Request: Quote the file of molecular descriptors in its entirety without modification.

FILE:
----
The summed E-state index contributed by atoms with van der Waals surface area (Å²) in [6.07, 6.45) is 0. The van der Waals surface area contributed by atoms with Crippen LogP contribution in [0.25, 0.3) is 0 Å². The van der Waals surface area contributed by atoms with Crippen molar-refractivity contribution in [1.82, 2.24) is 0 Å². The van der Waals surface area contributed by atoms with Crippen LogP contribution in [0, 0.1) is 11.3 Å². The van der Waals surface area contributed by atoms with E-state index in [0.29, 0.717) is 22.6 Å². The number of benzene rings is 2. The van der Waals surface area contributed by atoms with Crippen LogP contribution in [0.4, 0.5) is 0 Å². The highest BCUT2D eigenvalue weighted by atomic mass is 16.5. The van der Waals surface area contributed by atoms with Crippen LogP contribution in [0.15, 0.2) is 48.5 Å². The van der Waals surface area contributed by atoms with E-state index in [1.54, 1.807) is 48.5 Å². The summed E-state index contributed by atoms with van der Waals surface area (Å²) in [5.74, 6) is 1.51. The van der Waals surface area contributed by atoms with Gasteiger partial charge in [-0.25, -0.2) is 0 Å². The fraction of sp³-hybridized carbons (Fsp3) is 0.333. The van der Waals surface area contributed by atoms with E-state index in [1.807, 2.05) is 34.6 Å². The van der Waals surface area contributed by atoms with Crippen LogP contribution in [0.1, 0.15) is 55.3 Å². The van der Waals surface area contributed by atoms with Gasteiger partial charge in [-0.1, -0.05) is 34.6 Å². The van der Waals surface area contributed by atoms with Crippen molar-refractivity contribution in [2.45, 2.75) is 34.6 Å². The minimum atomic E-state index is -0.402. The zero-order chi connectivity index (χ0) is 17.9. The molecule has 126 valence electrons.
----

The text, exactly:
The summed E-state index contributed by atoms with van der Waals surface area (Å²) in [6.07, 6.45) is 0. The van der Waals surface area contributed by atoms with Crippen LogP contribution in [0.25, 0.3) is 0 Å². The van der Waals surface area contributed by atoms with Crippen molar-refractivity contribution in [1.82, 2.24) is 0 Å². The van der Waals surface area contributed by atoms with Crippen LogP contribution in [0, 0.1) is 11.3 Å². The van der Waals surface area contributed by atoms with E-state index in [0.29, 0.717) is 22.6 Å². The number of benzene rings is 2. The van der Waals surface area contributed by atoms with Crippen LogP contribution in [0.4, 0.5) is 0 Å². The highest BCUT2D eigenvalue weighted by atomic mass is 16.5. The van der Waals surface area contributed by atoms with Crippen LogP contribution in [0.15, 0.2) is 48.5 Å². The van der Waals surface area contributed by atoms with E-state index in [1.54, 1.807) is 48.5 Å². The summed E-state index contributed by atoms with van der Waals surface area (Å²) in [5.74, 6) is 1.51. The van der Waals surface area contributed by atoms with Gasteiger partial charge in [-0.25, -0.2) is 0 Å². The fraction of sp³-hybridized carbons (Fsp3) is 0.333. The van der Waals surface area contributed by atoms with E-state index in [1.807, 2.05) is 34.6 Å². The van der Waals surface area contributed by atoms with Crippen LogP contribution in [0.1, 0.15) is 55.3 Å². The van der Waals surface area contributed by atoms with Gasteiger partial charge in [-0.1, -0.05) is 34.6 Å². The van der Waals surface area contributed by atoms with Crippen molar-refractivity contribution in [2.45, 2.75) is 34.6 Å². The minimum atomic E-state index is -0.402. The zero-order chi connectivity index (χ0) is 17.9. The molecule has 126 valence electrons.